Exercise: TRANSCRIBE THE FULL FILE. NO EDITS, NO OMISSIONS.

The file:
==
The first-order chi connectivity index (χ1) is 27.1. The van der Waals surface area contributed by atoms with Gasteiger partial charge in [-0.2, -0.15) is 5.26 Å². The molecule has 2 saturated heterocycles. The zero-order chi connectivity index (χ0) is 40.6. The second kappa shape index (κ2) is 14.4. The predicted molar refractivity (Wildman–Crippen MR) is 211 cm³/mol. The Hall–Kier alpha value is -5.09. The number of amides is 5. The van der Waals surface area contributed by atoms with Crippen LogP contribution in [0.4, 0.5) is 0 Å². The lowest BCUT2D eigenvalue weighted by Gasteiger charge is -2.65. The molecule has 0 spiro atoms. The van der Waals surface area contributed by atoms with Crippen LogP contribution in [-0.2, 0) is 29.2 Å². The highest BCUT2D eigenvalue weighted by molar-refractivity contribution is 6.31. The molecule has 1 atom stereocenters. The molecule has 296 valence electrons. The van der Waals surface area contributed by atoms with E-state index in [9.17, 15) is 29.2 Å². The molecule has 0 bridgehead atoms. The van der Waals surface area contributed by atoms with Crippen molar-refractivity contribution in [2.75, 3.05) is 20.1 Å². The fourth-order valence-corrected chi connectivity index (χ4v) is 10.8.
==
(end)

The first-order chi connectivity index (χ1) is 27.1. The van der Waals surface area contributed by atoms with Gasteiger partial charge in [-0.2, -0.15) is 5.26 Å². The molecule has 2 saturated heterocycles. The zero-order chi connectivity index (χ0) is 40.6. The second kappa shape index (κ2) is 14.4. The predicted molar refractivity (Wildman–Crippen MR) is 211 cm³/mol. The Hall–Kier alpha value is -5.09. The number of amides is 5. The van der Waals surface area contributed by atoms with Crippen LogP contribution in [0.4, 0.5) is 0 Å². The lowest BCUT2D eigenvalue weighted by Gasteiger charge is -2.65. The molecule has 0 spiro atoms. The van der Waals surface area contributed by atoms with Crippen LogP contribution in [-0.2, 0) is 29.2 Å². The highest BCUT2D eigenvalue weighted by molar-refractivity contribution is 6.31. The molecule has 1 atom stereocenters. The molecule has 296 valence electrons. The van der Waals surface area contributed by atoms with E-state index in [9.17, 15) is 29.2 Å². The molecule has 0 bridgehead atoms. The van der Waals surface area contributed by atoms with Crippen molar-refractivity contribution in [2.75, 3.05) is 20.1 Å². The fourth-order valence-corrected chi connectivity index (χ4v) is 10.8.